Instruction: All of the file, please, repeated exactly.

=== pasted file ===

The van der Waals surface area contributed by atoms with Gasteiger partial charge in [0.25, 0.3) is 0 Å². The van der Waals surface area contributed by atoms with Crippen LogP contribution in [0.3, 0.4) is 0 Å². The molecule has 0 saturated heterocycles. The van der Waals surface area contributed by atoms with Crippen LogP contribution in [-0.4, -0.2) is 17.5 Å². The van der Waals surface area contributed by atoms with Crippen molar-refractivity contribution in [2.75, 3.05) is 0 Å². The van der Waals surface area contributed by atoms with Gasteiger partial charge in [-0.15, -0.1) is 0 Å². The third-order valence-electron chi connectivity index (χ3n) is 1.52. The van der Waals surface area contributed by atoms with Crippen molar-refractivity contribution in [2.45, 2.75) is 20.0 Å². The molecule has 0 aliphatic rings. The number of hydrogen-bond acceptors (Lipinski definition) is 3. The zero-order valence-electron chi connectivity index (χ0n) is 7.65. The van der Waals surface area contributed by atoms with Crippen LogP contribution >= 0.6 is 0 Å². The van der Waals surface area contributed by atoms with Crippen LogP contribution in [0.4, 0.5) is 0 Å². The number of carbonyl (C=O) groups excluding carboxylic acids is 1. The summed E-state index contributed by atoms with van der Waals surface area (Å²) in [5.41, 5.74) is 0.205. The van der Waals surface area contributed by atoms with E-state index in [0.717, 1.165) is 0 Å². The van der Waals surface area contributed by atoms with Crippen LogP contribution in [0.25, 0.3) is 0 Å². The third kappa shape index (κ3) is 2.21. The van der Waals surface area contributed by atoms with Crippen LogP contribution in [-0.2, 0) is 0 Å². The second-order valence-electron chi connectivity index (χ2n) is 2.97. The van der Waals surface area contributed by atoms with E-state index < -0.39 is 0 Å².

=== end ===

The van der Waals surface area contributed by atoms with Gasteiger partial charge in [0.25, 0.3) is 0 Å². The van der Waals surface area contributed by atoms with Crippen LogP contribution in [0.3, 0.4) is 0 Å². The molecule has 0 saturated heterocycles. The van der Waals surface area contributed by atoms with Crippen LogP contribution in [-0.4, -0.2) is 17.5 Å². The van der Waals surface area contributed by atoms with Crippen molar-refractivity contribution in [2.75, 3.05) is 0 Å². The van der Waals surface area contributed by atoms with Gasteiger partial charge in [-0.15, -0.1) is 0 Å². The third-order valence-electron chi connectivity index (χ3n) is 1.52. The van der Waals surface area contributed by atoms with Crippen molar-refractivity contribution in [2.45, 2.75) is 20.0 Å². The molecule has 0 aliphatic rings. The number of hydrogen-bond acceptors (Lipinski definition) is 3. The zero-order valence-electron chi connectivity index (χ0n) is 7.65. The van der Waals surface area contributed by atoms with Crippen LogP contribution >= 0.6 is 0 Å². The van der Waals surface area contributed by atoms with Crippen LogP contribution in [0.4, 0.5) is 0 Å². The number of carbonyl (C=O) groups excluding carboxylic acids is 1. The summed E-state index contributed by atoms with van der Waals surface area (Å²) in [5.41, 5.74) is 0.205. The van der Waals surface area contributed by atoms with E-state index in [0.717, 1.165) is 0 Å². The van der Waals surface area contributed by atoms with Crippen LogP contribution in [0.25, 0.3) is 0 Å². The third kappa shape index (κ3) is 2.21. The van der Waals surface area contributed by atoms with Crippen LogP contribution in [-0.2, 0) is 0 Å². The second-order valence-electron chi connectivity index (χ2n) is 2.97. The van der Waals surface area contributed by atoms with E-state index < -0.39 is 0 Å².